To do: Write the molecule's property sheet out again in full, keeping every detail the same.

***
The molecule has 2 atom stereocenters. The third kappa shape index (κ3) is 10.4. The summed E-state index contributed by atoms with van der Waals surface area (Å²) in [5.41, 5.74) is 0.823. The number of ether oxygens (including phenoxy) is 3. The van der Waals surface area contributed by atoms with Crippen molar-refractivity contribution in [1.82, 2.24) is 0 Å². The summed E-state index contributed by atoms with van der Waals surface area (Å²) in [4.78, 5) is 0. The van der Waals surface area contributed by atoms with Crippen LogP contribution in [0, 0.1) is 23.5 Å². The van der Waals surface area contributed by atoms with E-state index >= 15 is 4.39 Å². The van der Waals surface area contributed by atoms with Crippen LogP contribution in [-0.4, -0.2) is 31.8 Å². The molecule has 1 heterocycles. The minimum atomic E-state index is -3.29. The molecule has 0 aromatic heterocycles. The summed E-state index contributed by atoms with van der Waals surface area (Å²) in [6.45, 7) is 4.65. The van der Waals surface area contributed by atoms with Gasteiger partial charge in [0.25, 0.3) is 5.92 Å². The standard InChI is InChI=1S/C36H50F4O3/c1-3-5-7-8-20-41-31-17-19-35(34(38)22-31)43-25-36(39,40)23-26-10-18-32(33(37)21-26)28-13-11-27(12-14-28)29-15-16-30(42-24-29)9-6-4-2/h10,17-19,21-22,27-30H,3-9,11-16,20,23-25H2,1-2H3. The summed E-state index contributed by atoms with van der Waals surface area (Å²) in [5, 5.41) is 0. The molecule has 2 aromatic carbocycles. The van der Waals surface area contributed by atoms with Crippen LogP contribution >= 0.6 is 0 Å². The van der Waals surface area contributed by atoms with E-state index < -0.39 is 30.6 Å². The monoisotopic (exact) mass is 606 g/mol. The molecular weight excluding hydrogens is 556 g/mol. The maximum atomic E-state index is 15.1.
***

The molecule has 2 atom stereocenters. The third kappa shape index (κ3) is 10.4. The summed E-state index contributed by atoms with van der Waals surface area (Å²) in [5.41, 5.74) is 0.823. The number of ether oxygens (including phenoxy) is 3. The van der Waals surface area contributed by atoms with Crippen molar-refractivity contribution in [1.82, 2.24) is 0 Å². The summed E-state index contributed by atoms with van der Waals surface area (Å²) in [4.78, 5) is 0. The van der Waals surface area contributed by atoms with Crippen LogP contribution in [0, 0.1) is 23.5 Å². The van der Waals surface area contributed by atoms with E-state index >= 15 is 4.39 Å². The van der Waals surface area contributed by atoms with Crippen LogP contribution in [-0.4, -0.2) is 31.8 Å². The molecule has 1 heterocycles. The minimum atomic E-state index is -3.29. The molecule has 0 aromatic heterocycles. The summed E-state index contributed by atoms with van der Waals surface area (Å²) in [6.45, 7) is 4.65. The van der Waals surface area contributed by atoms with Gasteiger partial charge in [0.25, 0.3) is 5.92 Å². The standard InChI is InChI=1S/C36H50F4O3/c1-3-5-7-8-20-41-31-17-19-35(34(38)22-31)43-25-36(39,40)23-26-10-18-32(33(37)21-26)28-13-11-27(12-14-28)29-15-16-30(42-24-29)9-6-4-2/h10,17-19,21-22,27-30H,3-9,11-16,20,23-25H2,1-2H3. The summed E-state index contributed by atoms with van der Waals surface area (Å²) in [5, 5.41) is 0. The molecule has 2 aromatic carbocycles. The van der Waals surface area contributed by atoms with Crippen LogP contribution >= 0.6 is 0 Å². The van der Waals surface area contributed by atoms with E-state index < -0.39 is 30.6 Å². The monoisotopic (exact) mass is 606 g/mol. The molecular weight excluding hydrogens is 556 g/mol. The maximum atomic E-state index is 15.1.